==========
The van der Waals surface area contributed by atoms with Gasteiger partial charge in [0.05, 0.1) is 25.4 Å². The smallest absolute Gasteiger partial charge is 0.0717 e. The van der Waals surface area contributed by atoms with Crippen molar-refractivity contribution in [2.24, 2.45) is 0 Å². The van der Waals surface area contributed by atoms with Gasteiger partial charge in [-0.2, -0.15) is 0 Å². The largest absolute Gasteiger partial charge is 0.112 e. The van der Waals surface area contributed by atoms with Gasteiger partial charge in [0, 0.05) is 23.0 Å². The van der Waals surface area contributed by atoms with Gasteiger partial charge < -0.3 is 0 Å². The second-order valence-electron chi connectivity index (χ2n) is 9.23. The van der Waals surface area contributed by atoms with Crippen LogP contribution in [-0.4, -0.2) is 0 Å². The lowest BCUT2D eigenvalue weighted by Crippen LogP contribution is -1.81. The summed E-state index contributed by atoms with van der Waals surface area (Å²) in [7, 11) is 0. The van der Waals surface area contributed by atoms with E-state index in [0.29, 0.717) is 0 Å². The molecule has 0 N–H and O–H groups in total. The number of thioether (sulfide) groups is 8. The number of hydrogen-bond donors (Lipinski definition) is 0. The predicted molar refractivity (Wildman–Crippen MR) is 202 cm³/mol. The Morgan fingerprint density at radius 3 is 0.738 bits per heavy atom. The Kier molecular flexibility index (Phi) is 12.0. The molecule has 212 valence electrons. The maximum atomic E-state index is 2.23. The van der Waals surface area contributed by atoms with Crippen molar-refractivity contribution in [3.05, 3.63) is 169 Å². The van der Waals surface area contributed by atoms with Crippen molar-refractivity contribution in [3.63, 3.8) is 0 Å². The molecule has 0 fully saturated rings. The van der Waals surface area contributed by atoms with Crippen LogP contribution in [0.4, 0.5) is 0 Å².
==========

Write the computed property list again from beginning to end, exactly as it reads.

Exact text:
The van der Waals surface area contributed by atoms with Gasteiger partial charge in [0.05, 0.1) is 25.4 Å². The smallest absolute Gasteiger partial charge is 0.0717 e. The van der Waals surface area contributed by atoms with Crippen molar-refractivity contribution in [2.24, 2.45) is 0 Å². The van der Waals surface area contributed by atoms with Gasteiger partial charge in [-0.2, -0.15) is 0 Å². The largest absolute Gasteiger partial charge is 0.112 e. The van der Waals surface area contributed by atoms with Gasteiger partial charge in [0, 0.05) is 23.0 Å². The van der Waals surface area contributed by atoms with Gasteiger partial charge < -0.3 is 0 Å². The second-order valence-electron chi connectivity index (χ2n) is 9.23. The van der Waals surface area contributed by atoms with Crippen LogP contribution in [-0.4, -0.2) is 0 Å². The lowest BCUT2D eigenvalue weighted by Crippen LogP contribution is -1.81. The summed E-state index contributed by atoms with van der Waals surface area (Å²) in [7, 11) is 0. The van der Waals surface area contributed by atoms with E-state index in [0.29, 0.717) is 0 Å². The molecule has 0 N–H and O–H groups in total. The number of thioether (sulfide) groups is 8. The number of hydrogen-bond donors (Lipinski definition) is 0. The predicted molar refractivity (Wildman–Crippen MR) is 202 cm³/mol. The Morgan fingerprint density at radius 3 is 0.738 bits per heavy atom. The Kier molecular flexibility index (Phi) is 12.0. The molecule has 212 valence electrons. The maximum atomic E-state index is 2.23. The van der Waals surface area contributed by atoms with Crippen molar-refractivity contribution in [3.05, 3.63) is 169 Å². The van der Waals surface area contributed by atoms with Crippen molar-refractivity contribution in [3.63, 3.8) is 0 Å². The molecule has 0 fully saturated rings. The van der Waals surface area contributed by atoms with Crippen LogP contribution in [0.4, 0.5) is 0 Å².